The other thing in Pinedale, these are personal anecdotes, as I say. I was working as an orderly. I don't know, maybe I got fired from that job because of my Japanese difficulty. But anyway, my next job was a "latrine inspector," quote. Remember, I told you that the latrines were, they were two holers. Women had a two holer, separate from the men's two holer, but they were two holers. And my job was to inspect these things, make sure the flies weren't getting in there and the doors were screened, and also the dump, I think it must have been quick lime. It was a white powder. It was a bucket and a scoop. You'd go in there, lift up the lid, and dump it out, label a cup full of this white powder and go around there. Well, I had to do that to the women's room too, but, so I said, gee. In the beginning, I said, "God that's quite a quandary. I can't sit and wait and see if it's empty." So eventually, I go up there and rap on it, "Dare ka haite imasu ka? Is there someone in there? And about half the time, nobody would answer. "Dare ka haite imasu ka?" No answer. So I'd opened the door [screams]. Some woman would sitting on the pot, and oh, my god. You know, this is like the Keystone Cops, but it actually happened. Oh, my god. Why don't these dumb women say something? It's a man's voice asking if somebody's in there, but they didn't. But even worse than that on the pot was the women's shower because there'd be several of them in the shower. My job in the shower, in those days, they had these foot baths and they had, I don't know, chlorine or something, water. And before you go into the shower, you're supposed to step in the foot bath or chlorine water to, fungus on your toes or something, then you go in the shower. Then when you get out, you reverse the process. Well, my job was to change the chlorine water in there. But in order to do that, I had to get in the shower room, yeah. Go there, "Dare ka oremasu ka? Dare ka haite imasu ka?" No answer. Of course the same, [screams]. That was so funny. [Laughs] I think I got fired from that job too. But that was my experience.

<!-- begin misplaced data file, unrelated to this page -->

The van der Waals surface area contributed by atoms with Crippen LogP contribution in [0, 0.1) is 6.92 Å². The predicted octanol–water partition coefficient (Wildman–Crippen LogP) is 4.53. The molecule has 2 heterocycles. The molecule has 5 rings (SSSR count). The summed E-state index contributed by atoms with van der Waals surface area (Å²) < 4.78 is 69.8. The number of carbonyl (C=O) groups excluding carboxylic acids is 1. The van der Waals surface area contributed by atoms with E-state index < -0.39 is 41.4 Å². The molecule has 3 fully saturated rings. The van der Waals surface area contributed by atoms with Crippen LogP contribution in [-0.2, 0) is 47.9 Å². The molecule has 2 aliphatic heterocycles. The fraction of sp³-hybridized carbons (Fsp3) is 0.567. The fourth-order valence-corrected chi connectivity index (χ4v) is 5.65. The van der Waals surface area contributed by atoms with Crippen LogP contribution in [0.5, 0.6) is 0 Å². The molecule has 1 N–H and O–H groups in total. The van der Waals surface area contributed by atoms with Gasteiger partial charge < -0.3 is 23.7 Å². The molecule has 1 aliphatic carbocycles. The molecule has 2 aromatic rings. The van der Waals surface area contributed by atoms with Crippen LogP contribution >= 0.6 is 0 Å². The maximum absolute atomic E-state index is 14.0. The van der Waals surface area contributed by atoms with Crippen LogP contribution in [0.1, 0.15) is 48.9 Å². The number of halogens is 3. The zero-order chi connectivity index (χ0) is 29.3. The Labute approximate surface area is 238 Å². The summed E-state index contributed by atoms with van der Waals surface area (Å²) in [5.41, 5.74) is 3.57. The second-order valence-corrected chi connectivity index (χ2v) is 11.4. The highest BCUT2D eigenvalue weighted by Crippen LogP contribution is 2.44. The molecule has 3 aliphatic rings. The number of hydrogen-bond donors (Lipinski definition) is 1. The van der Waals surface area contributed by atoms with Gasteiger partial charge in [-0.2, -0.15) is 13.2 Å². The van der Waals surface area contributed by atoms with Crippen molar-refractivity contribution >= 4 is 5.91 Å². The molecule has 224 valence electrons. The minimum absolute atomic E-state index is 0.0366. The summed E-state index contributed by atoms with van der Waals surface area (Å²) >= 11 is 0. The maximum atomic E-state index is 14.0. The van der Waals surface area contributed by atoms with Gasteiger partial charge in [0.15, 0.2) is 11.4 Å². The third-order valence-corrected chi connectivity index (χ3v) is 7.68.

And then, I was there only a short time, and the living conditions were kind of primitive. My older brother Chop, he was pretty active. He was nine years older than me, so he was twenty-six and married, having his first baby already, so he was very active in the Nikkei community. And in those days, they wanted to let the Niseis run things because the Niseis themselves were kind of arrogant, and they said, well it's the Nisei, Issei, our parents' generation got the short end because they didn't speak English, and they didn't become American citizens. Although they couldn't, but they kind of blamed it on the parents because they didn't know any better, and they were country bumpkins. So the Niseis decided probably, mainly unilaterally but with support, that they were going to take over the administrative functions. So my brother became a leader in the camp, and he'd be one of the big shot in the camp administration. But remember, this camp administration had another layer which were the white administrators, and they are the ones that call the shot. So, but anyway, my brother would frequently be an emcee at these talent shows which is held on a big outdoor stage. And you know, in the summertime, when the sun goes down and temperature cools, it was really nice. The stars would come out. There were brilliant stars in the sky. It's black on the south side because we're, there's no light pollution in this, because we're out in the middle of nowhere, and so they'd have the stage lights and so on. They'd have the little Nisei girls get out and sing "Shinano Yoru," "Shanghai Hanauri Musume," lots of Japanese songs. No marshal there. I don't remember hearing a "Aikoku Koshin Kyoku" which is a military naval air, very good song. But, then they'd have tap dancing. Then they'd have other girls sing "Sleepy Lagoon" or "Tangerine." I could still remember those songs. I remember these. You know, this is almost seventy years. This is sixty years ago, and I remember those things, "Tangerine." I can still remember the words. I never can sing it, but I know the words to it. Hey, those are the things I remember.